Legs Feel Like Lead When Running- It’s Normal and Not

After blogging for over five years, the most viewed post on my website is about Legs Feeling Like Lead When Running.  Check out the link if you want to read some of my older content.  Then continue on for some updated information.

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I still remember the inspiration for that initial post.  It was our first winter in Chicago and I was determined to not let the weather get the best of my running.  I spent a few days trapped inside during our first Polar Vortex.  After one snow storm, I headed out for a nice long run.  I had to run through snow hills and many sidewalks that hadn’t been shoveled (shame on you non-shovelers!).  It was miserable.  After a few days of this my legs just felt so heavy.  The extra effort it took to get over hills or through slushy paths, reminded me of marathon training.

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At the same time, I had several runners training for various spring half and full marathons and they were asking me if it was normal for their legs to feel tired.

The answer is Yes.  And No.

The marathon, by nature, is meant to build you up and break you down.  You take your body to places you haven’t been before.  You run more miles than you normally would.  You often do training runs that push paces beyond what you are used to.  All of this will cause your legs to be tired.

Your legs will feel tired and heavy. That is normal at times.  But there are also ways to help combat that constant heavy feeling:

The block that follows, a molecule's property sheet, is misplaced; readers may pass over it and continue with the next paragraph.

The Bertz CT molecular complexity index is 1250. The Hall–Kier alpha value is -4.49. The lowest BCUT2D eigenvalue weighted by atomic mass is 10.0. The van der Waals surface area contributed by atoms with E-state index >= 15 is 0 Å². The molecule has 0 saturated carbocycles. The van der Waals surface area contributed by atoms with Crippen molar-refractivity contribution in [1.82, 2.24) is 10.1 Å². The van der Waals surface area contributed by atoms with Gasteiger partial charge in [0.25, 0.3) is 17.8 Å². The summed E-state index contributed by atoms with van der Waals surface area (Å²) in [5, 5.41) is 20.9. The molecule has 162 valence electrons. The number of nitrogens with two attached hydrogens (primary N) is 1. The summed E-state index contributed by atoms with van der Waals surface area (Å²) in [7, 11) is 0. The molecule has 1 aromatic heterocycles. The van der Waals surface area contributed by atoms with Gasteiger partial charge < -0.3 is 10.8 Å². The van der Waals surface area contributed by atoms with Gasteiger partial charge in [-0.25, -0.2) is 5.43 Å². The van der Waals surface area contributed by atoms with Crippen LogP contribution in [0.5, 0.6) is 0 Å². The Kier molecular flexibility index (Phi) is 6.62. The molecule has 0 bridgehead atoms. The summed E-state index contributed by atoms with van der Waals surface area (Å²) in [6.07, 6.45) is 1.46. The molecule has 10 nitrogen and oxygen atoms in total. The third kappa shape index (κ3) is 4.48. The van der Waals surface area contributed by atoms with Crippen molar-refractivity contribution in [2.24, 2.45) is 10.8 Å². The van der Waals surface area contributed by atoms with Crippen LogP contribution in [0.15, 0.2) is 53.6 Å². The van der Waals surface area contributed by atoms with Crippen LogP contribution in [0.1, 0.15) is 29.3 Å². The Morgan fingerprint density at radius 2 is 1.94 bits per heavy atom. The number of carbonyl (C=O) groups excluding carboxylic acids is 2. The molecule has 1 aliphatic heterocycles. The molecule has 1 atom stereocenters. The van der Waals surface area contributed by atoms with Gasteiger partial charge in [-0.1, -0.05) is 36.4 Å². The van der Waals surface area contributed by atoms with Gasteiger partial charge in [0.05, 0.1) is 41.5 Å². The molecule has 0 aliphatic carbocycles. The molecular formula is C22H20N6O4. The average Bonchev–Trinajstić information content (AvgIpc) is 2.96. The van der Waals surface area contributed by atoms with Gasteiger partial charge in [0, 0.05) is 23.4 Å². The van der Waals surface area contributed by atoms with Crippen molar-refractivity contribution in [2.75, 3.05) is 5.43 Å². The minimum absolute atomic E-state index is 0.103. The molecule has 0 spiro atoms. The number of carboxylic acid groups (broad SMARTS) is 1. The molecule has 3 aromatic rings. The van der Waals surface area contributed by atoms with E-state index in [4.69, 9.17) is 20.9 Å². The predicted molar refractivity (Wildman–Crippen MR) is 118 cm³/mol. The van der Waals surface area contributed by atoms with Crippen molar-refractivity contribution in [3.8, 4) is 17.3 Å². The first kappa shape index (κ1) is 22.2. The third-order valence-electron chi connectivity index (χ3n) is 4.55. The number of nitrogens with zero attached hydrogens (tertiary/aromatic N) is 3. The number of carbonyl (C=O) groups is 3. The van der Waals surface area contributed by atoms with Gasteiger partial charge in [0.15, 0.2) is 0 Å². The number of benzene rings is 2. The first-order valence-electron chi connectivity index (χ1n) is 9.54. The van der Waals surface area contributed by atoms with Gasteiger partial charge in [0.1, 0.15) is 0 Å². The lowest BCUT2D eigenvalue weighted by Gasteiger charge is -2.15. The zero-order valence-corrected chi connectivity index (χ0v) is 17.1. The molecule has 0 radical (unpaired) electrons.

Run your slow runs slowly.  If your training plan calls for slow training runs, do these as planned.  They allow you to run faster and longer on your other training days.

By running faster on your planned slow days, you are not making yourself faster or stronger.  You are delaying recovery and defeating the purpose of your run.  Slow runs train you to become more aerobically efficient and allow your body to recover.  If you ignore these paces, you risk injury.

If you run too fast on your slow days, you also make it harder to run fast on the days when your training requires these paces.  By running slow on required slow pace days, you will be able to run faster on the days where workouts push the pace.

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Treat your body well.  Recovery is essential to training.  Fuel with carbohydrates 30 minutes after a training run.  If your body is aching, pull out the foam roller.  Take a soak with epsom salts.  Hydrate, hydrate, hydrate.

What do you do to combat those heavy legs?

6 thoughts on “Legs Feel Like Lead When Running- It’s Normal and Not

  1. Well-timed post! I’m recovering from Phoenix and finally my legs no longer feel like cement blocks. I spent the past week wondering how I ran over 2 min faster per miles because I just could not lift my feet. I love getting massages and using my compression boots (AirRelax) to aid in recovery.

  2. Good tips. My legs usually feel like lead the first mile or so, but then feel a little better afterward. So I always start out slower than my intended pace. Eating well and a little strength training both help.

  3. This is probably obvious but I always feel so much better and stronger when I get enough sleep! For over a year I didn’t get enough and a lot of runs were tough. Now I’m trying to be in bed for 7 hours a night and feel so much better and my muscles just work better.

    • Excellent advice. As a mom of young kids, I can truly attest to the power of sleep and running. Recovery occurs when you rest and there is no better time then when you are sleeping. You are a smart runner!

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